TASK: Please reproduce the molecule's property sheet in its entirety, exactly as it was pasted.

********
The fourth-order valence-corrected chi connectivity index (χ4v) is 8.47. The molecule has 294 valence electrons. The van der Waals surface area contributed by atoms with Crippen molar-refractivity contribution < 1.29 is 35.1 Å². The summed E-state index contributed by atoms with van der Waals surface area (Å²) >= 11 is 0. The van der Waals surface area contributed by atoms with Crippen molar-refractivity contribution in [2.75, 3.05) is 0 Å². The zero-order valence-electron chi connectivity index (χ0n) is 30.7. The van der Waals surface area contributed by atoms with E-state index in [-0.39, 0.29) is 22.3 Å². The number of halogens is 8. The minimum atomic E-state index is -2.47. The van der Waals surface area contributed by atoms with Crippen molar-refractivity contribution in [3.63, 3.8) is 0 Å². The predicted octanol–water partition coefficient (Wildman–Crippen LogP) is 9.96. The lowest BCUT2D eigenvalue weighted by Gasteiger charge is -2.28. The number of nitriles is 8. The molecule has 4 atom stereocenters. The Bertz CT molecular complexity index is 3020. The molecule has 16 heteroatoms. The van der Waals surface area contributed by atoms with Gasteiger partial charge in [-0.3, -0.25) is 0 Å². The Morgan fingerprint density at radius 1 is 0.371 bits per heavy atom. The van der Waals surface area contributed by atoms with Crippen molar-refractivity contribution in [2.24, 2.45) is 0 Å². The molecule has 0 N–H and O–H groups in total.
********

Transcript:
The fourth-order valence-corrected chi connectivity index (χ4v) is 8.47. The molecule has 294 valence electrons. The van der Waals surface area contributed by atoms with Crippen molar-refractivity contribution < 1.29 is 35.1 Å². The summed E-state index contributed by atoms with van der Waals surface area (Å²) >= 11 is 0. The van der Waals surface area contributed by atoms with Crippen molar-refractivity contribution in [2.75, 3.05) is 0 Å². The zero-order valence-electron chi connectivity index (χ0n) is 30.7. The van der Waals surface area contributed by atoms with E-state index in [-0.39, 0.29) is 22.3 Å². The number of halogens is 8. The minimum atomic E-state index is -2.47. The van der Waals surface area contributed by atoms with Crippen molar-refractivity contribution in [3.63, 3.8) is 0 Å². The predicted octanol–water partition coefficient (Wildman–Crippen LogP) is 9.96. The lowest BCUT2D eigenvalue weighted by Gasteiger charge is -2.28. The number of nitriles is 8. The molecule has 4 atom stereocenters. The Bertz CT molecular complexity index is 3020. The molecule has 16 heteroatoms. The van der Waals surface area contributed by atoms with Gasteiger partial charge in [-0.3, -0.25) is 0 Å². The Morgan fingerprint density at radius 1 is 0.371 bits per heavy atom. The van der Waals surface area contributed by atoms with Crippen molar-refractivity contribution in [2.24, 2.45) is 0 Å². The molecule has 0 N–H and O–H groups in total.